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commit 968b8e31c147f4d8e8dbbc0637f44f9f2c1c024d
parent e0c4696ac1b54f53777af151718d36bc9b3917a2
Author: pyratebeard <>
Date:   Fri, 18 Feb 2022 13:54:56 +0000

Merge branch 'main' into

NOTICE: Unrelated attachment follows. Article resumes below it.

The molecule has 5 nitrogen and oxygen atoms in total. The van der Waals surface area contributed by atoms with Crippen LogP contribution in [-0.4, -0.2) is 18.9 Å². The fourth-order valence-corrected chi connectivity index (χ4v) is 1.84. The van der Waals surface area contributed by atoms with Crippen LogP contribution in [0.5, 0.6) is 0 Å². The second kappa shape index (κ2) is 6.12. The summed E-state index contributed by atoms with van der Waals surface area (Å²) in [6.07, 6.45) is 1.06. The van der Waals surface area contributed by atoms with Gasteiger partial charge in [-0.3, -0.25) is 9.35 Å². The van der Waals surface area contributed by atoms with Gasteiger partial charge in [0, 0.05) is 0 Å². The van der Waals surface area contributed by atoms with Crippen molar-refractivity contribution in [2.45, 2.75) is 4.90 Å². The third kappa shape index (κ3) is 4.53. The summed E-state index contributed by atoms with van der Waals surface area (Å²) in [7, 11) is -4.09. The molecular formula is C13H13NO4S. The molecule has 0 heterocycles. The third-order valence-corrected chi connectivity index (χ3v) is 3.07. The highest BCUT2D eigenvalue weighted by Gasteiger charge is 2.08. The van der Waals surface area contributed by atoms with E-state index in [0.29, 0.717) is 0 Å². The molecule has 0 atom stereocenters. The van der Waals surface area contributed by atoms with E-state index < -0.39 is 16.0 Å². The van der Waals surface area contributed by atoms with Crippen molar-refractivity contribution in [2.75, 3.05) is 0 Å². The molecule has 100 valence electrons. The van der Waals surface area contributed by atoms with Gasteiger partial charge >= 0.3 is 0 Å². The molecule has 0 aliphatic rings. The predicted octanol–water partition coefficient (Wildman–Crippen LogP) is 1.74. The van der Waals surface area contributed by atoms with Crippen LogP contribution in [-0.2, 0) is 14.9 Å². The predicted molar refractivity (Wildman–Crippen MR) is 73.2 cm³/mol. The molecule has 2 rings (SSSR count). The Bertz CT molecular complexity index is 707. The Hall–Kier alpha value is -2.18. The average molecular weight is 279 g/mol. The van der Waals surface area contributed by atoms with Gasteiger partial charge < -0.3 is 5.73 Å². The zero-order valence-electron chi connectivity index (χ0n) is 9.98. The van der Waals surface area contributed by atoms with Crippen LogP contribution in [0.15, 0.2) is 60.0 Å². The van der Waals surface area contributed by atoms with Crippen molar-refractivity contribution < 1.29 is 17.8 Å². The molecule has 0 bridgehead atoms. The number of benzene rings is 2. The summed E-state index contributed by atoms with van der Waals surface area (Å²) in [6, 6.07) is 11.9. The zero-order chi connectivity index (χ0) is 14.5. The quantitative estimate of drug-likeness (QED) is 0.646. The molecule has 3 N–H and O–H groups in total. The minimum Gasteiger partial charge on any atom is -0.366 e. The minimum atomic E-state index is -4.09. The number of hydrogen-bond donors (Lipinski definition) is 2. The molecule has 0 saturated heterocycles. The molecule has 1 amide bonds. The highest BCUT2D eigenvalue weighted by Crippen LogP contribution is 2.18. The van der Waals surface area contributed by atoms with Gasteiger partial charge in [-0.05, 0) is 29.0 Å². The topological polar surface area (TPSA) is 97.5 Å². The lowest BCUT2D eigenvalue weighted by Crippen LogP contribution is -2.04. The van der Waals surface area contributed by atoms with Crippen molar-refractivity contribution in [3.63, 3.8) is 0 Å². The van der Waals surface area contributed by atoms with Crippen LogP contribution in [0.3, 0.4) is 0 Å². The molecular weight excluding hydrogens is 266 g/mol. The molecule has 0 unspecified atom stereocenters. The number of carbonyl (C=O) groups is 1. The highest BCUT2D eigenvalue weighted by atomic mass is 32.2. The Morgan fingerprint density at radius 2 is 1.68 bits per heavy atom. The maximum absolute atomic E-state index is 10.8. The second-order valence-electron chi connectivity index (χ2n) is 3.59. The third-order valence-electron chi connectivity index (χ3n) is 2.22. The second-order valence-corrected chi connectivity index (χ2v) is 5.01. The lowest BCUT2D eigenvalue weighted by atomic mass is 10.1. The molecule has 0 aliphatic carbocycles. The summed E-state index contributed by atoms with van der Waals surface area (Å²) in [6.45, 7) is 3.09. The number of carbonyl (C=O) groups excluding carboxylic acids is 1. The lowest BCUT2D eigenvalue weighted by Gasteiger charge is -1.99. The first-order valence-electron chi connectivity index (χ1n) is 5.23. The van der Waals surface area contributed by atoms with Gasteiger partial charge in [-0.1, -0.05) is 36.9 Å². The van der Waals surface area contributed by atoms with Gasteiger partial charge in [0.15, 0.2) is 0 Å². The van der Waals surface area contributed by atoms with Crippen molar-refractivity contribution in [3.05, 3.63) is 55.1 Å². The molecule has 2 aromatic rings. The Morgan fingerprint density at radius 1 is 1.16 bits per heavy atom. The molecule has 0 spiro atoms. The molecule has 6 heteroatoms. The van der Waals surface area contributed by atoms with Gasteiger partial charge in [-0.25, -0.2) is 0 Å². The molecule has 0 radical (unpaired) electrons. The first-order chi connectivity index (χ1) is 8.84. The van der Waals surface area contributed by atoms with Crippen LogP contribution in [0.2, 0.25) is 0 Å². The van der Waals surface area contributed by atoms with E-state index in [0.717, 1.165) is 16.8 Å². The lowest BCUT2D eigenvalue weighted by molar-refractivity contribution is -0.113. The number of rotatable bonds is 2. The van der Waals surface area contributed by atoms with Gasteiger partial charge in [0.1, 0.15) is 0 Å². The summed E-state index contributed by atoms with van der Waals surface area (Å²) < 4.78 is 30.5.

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diff --git a/entry/ b/entry/ @@ -0,0 +1,31 @@ +## the earth that was +The history of the Internet is a fascinating story. In the relatively short time it has been around, dating back to the 1960s, it has become one of the greatest technological achievements in human history. + +The Internet began decentralised, free from central control and ownership. Most of the Internet is still decentralised but there is an ongoing fight to stop this from changing. Governments and companies are all trying to get a handle on the internet and make sure people use it the way _they_ want. If you rely on one company, what happens when they decide to change their policies, or simply disappear? + +What if, instead of uploading all your content to a centralised platform, such as a single social media platform, you could run your own little copy of that social media platform? It could be made available to everyone, or to only friends and family. You have more control over it. + +So groups of people break away from the centralised social media platform. Create their own instance to post content amongst their friends, and these little silos are created. + +Once you've seen all the cat pictures and memes your friends have, you may want to break out of your instance. You find another group of friends that had also broken away from the main centralised social media platform, but you don't want to have to create an account on their instance when you already have one on yours. What if the two instance could be linked so content could be shared without having to join every instance? This is known as federating, and has been very common in technology. + +Take email, for example. Do you think email would be the same if GMail users could **only** email other GMail users? Email is based on a protocol which anybody can use. So GMail can send to Protonmail, because they both use the same protocol. + +Another analogy is the telephone network. Imagine picking up the phone to call a friend only to find out they use a different provider, so you can't talk to them. + +Now we have decentralised our social media, people or groups can have more control over their data. They can also federate with other instances of the same social media platform and build a little web of content. + +## no power in the 'verse +Social media using a decentralised federation model already exists. There are popular alternatives to Twitter ([Mastodon]({target="_blank" rel="noreferrer"}), Instagram ([Pixelfed]({target="_blank" rel="noreferrer"}), Reddit ([Lemmy]({target="_blank" rel="noreferrer"}), and more. These alternatives allow you to join instances or create your own and then federate with other instances. A number of them also take it one step further and federate across different platforms. Imagine being able to follow an Instagram account from your Twitter account without having to sign up to Instagram. + +One of the most popular protocols currently enabling this federation is [ActivityPub]({target="_blank" rel="noreferrer"}. If you join a Mastodon instance you can follow users from Pixelfed instances, Lemmy instances, [Peertube]({target="_blank" rel="noreferrer"} instances (a Youtube alternative), as long as the instances are federated. This has become known as the Fediverse. + +Admittedly, joining the Fediverse can seem quite daunting. I joined Mastodon in 2017. I did spend some time looking at the [instance list]({target="_blank" rel="noreferrer"} but ultimately I signed up to the most popular instance, []({target="_blank" rel="noreferrer"}. If you have used Twitter then you should find Mastodon easy to use. One notable difference is the Local Timeline and the Federated Timeline. The Local Timeline is every "toot" made from the instance you are logged into. The Federated Timeline is every "toot" made from any instance that is federated with the instance you're on. + +I use hashtags as a way to find content and users to follow. Search results should include all federated instances, giving you access to all the cat pictures and memes in the 'verse. + +Apart from Mastodon I have also recently started using Lemmy as a replacement to Reddit. I have been making a point of catching up on the Fediverse before looking at Twitter or Reddit. + +No social media is ideal for all users, but with decentralised instances you can find users with a common interest, or with values that you deem important , or even start your own instance. And by federating these instances you are not going to be stuck in a silo. + +I am by no means an expert on the Fediverse, but if you have any questions feel free to reach out using the contact information on my [home page]({target="_blank" rel="noreferrer"}. I would also be happy to hear any suggestions and recommendations of Fediverse accounts to follow. diff --git a/entry/ b/entry/ @@ -0,0 +1,23 @@ +It has been a [little over a month](20220113-colemak_exp.html) since I switched to using the Colemak keyboard layout and I am quite happy with how comfortable I have become with it. The first couple of weeks were tough. I found the extra concentration needed was quite draining and the frustratingly slow typing didn't help. + +I have used it every weekday for work, only using QWERTY on my phone and a couple of times on my laptop. By the end of each week I was finding it easier, then after barely using the keyboard over the weekend the first couple of days back were slow. That time to speed up is improving though. + +The main issue I thought I would have was not as problematic as expected, however there have been issues I didn't foresee. + +## ghost of the navigation +After the first couple of days I was expecting my heavy reliance on Vim navigation to be a hindrance, now that the H, J, K, L keys are not situated together on the home row. As you may recall I installed `xte` and set `xbindkeys` keybindings to emulate J and K by pressing Alt+n and Alt+e respectively. I actually haven't used these keybindings at all and have very quickly become use to the positioning of H, J, K, L. That being said, my navigation within Vim has changed. Probably for the better. Due to the position of the basic navigation keys I stopped relying on them as much and started using alternative navigation (`w`, `e`, `b`, `f`, etc.) and count navigation a lot more. I also started learning the jump list, something I hadn't really touched on before. + +Vim navigation in other tools still use H, J, K, L, but I have grown accustomed to it very quickly, so that hasn't been the blocker I thought it would be. + +## fear of the boot +I don't reboot my PC very often so I didn't consider requiring Colemak at boot. I shut everything down the other day while I was [painting my wall]({target="_blank" rel="noreferrer"}, so when I booted up I had to be really careful typing in my encryption passphrase and login password (looking at the QWERTY keyboard on my phone while I typed). I should really try and fix that before I next reboot. + +## the vm factor +I run virtual machines on my PC for a multitude of reasons but not all of these have Colemak immediately available, for example the Debian installer doesn't list Colemak (but it does have Dvorak). I can switch my system keymap to QWERTY to make things easier but I find it hard to switch back and forth so quickly. I think it is made worse by the physical keys being in a different layout, if I switch to my laptop (with a QWERTY keyboard) I don't have any difficulty typing. + +This is only really an issue when I am installing a clean distro. Most of the time I configure a base VM to clone, so I can make sure Colemak is working. This won't help me in work though, unfortunately accessing VMs through the web console doesn't pass through the system keymap. All of this has meant some "quick and easy" jobs took a bit longer. + +## brave new world +After a frustrating start I have actually started to enjoy the Colemak layout. My typing is still not perfect but I have seen a huge improvement in the last week. For now I will stick with it, dealing with the VM issue as and when. If anybody has any good suggestions to dealing with that let me know. + +I am also going to practice switching back and forth between Colemak and QWERTY, in the hopes that I can change seamlessly on the same keyboard. If that goes anywhere I may write another entry about it. diff --git a/entry/ b/entry/ @@ -0,0 +1,98 @@ +I have always been one to make todo lists. My process has changed a lot over the years, from when I used actual paper to using only digital lists. My current setup is a bit hacky but works for me, so I thought I would share it. + +On my PC I started using a [simple script]({target="_blank" rel="noreferrer"} (thanks to z3bra) to add tasks to a file, by default ~/.todo. There is nothing special about this todo file, it is simple plain text. I am aware of the [todo.txt method]({target="_blank" rel="noreferrer"} but after trying it for a while I felt like it was not working for me. I have tried [kanban boards]({target="_blank" rel="noreferrer"} after using similar methods in work, but I didn't find it worked very well for my own personal tasks. + +My personal note and wiki tool of choice is [vimwiki]({target="_blank" rel="noreferrer"} so I tried keeping my todo list in that. This worked well for a while but I couldn't find a quick and comfortable workflow with it. + +Other notable attempts include [Taskwarrior]({target="_blank" rel="noreferrer"} and [calcurse]({target="_blank" rel="noreferrer"}. + +At the moment I am happy with the simple `todo` script. I spend a lot of time in [tmux]({target="_blank" rel="noreferrer"}, so I have added a couple of keybindings to my config. I have one keybind to display the todo list in a tmux popup and another to start a command prompt with a prefix so I can write out a task, close the single quotes, and hit enter. If you're interested the relevant config is +``` +# toggle todo list popup +unbind t +bind t display-popup -w 75 -h 13 ~/bin/todo + +# add task to todo list +unbind T +bind T command-prompt -I "run-shell '~/bin/todo " +``` + +Adjust the width and height of the popup to your preference, and change the path to your script if required. + +This workflow was working quite well when I was at my PC, but what happens when I am not? On my phone I run [termux]({target="_blank" rel="noreferrer"} so I can easily log in to my PC from anywhere (with a VPN) and add an entry to my todo list, but sometimes this process is a bit slow, or I may not have a network connection at all. + +I have [Markor]({target="_blank" rel="noreferrer"} installed for taking notes so I thought I could sync my todo file to my phone to modify in Markor. I didn't want to install a tool such as [syncthing]({target="_blank" rel="noreferrer"} on both my PC and phone for a single file so I started using `rsync` in a script periodically run by `cron`. I set my crontab to push the todo file from my PC to my phone at the end of the workday, then pull from my phone before work each workday. + +This worked well as long as I only edited the file on my PC during working hours and on my phone outside of working hours, which is _usually_ the case. I knew it would bite me in the ass at some point though so I started looking at a way to sync them properly. I came across `incron`, which is like `cron` but is triggered by filesystem events instead of at specified times. This looked like a good start, so I installed it on my PC and configured incrontab to push the todo file to my phone whenever it is modified. I immediately [hit a bug]({target="_blank" rel="noreferrer"} which caused `incron` to run once and then not run again. + +Disappointed by this I decided to hack together something similar myself using `inotifywait` from the [inotify-tools]({target="_blank" rel="noreferrer"} package. This tool is really easy to use, and is available in termux. I set a script on both my PC and my phone to watch the todo file and `rsync` it to the opposite device if it changes. +``` +#!/bin/sh + +LOCAL_TODO="~/.todo" +REMOTE_TODO="/path/to/markor/todo.txt" +REMOTE_HOST="pyratephone" + +exec inotifywait -e close_wait -m $LOCAL_TODO | while read TODOFILE ; do + rsync $LOCAL_TODO $REMOTE_HOST:$REMOTE_TODO +done +``` + +I daemonised this on my PC and created a service on termux using [termux-services]({target="_blank" rel="noreferrer"}. With the package installed creating a service is straight forward; create a service directory and `run` script +``` +mkdir -p $PREFIX/var/service/todod/log +ln -sf $PREFIX/share/termux-services/svlogger $PREFIX/var/service/todod/log/run +cat >> $PREFIX/var/service/todod/run << EOF +#!/data/data/com.termux/files/usr/bin/sh + +LOCAL_TODO="/path/to/markor/todo.txt" +REMOTE_TODO=".todo" +REMOTE_HOST="pyratepc" + +exec 2>&1 +exec inotifywait -e close_write -m $LOCAL_TODO | while read TODOFILE +do + rsync -e "ssh -i /path/to/sshkey" $LOCAL_TODO $REMOTE_HOST:$REMOTE_TODO +done +EOF +chmod +x $PREFIX/var/service/todod/run +sv start todod +``` + +I immediately hit another issue, the DELETE_SELF file event. When you pass the `-d` flag to the `todo` script to delete a line it uses the command +``` +sed -i "${1}d" $TODOFILE +``` + +Unfortunately this command causes the file to be replaced with a new file, which generates the DELETE_SELF event. This means `inotifywait` sees the original file it was monitoring as deleted and can't monitor the file anymore. It doesn't look at the filename therefore does not recognise that the new todo file is "the same". To overcome this I switched the use of `sed` with `ed`. The `delete` function in the `todo` script now looks like this +``` +delete() { + test -n "$1" || exit 1 + ed $TODO << EOF >/dev/null +${1}d +w +q +EOF +} +``` + +Using `ed` means the file is opened, the line deleted, and the file closed causing a CLOSE_WAIT event. You can find my version of the `todo` script on my [git server]({target="_blank" rel="noreferrer"}. + +The same issue occurs with `rsync`, the file is replaced with a new file causing a DELETE_SELF event. The quickest way I thought to fix this was to restart the daemon on the opposite device after the `rsync`. My script now looks like this +``` +#!/bin/sh + +LOCAL_TODO="~/.todo" +REMOTE_TODO="/path/to/markor/todo.txt" +REMOTE_HOST="pyratephone" +DAEMON_RESTART="SVDIR=/data/data/com.termux/files/usr/var/service sv restart todod" + +exec inotifywait -e close_wait -m $LOCAL_TODO | while read TODOFILE ; do + rsync $LOCAL_TODO $REMOTE_HOST:$REMOTE_TODO + ssh $REMOTE_HOST "${DAEMON_RESTART}" +done +``` + +The `run` script on my phone has a different $DAEMON_RESTART variable to restart the script on my PC, and specifies the IdentityFile like I did with the `rsync` command. + +So now I have a sync of sorts, and the workflow on my PC works well with the tmux keybindings. I expect at some point I will need to consider what happens when I make a change to the file and there is no network connection to the other device but that is a task for another day, it's on the todo list.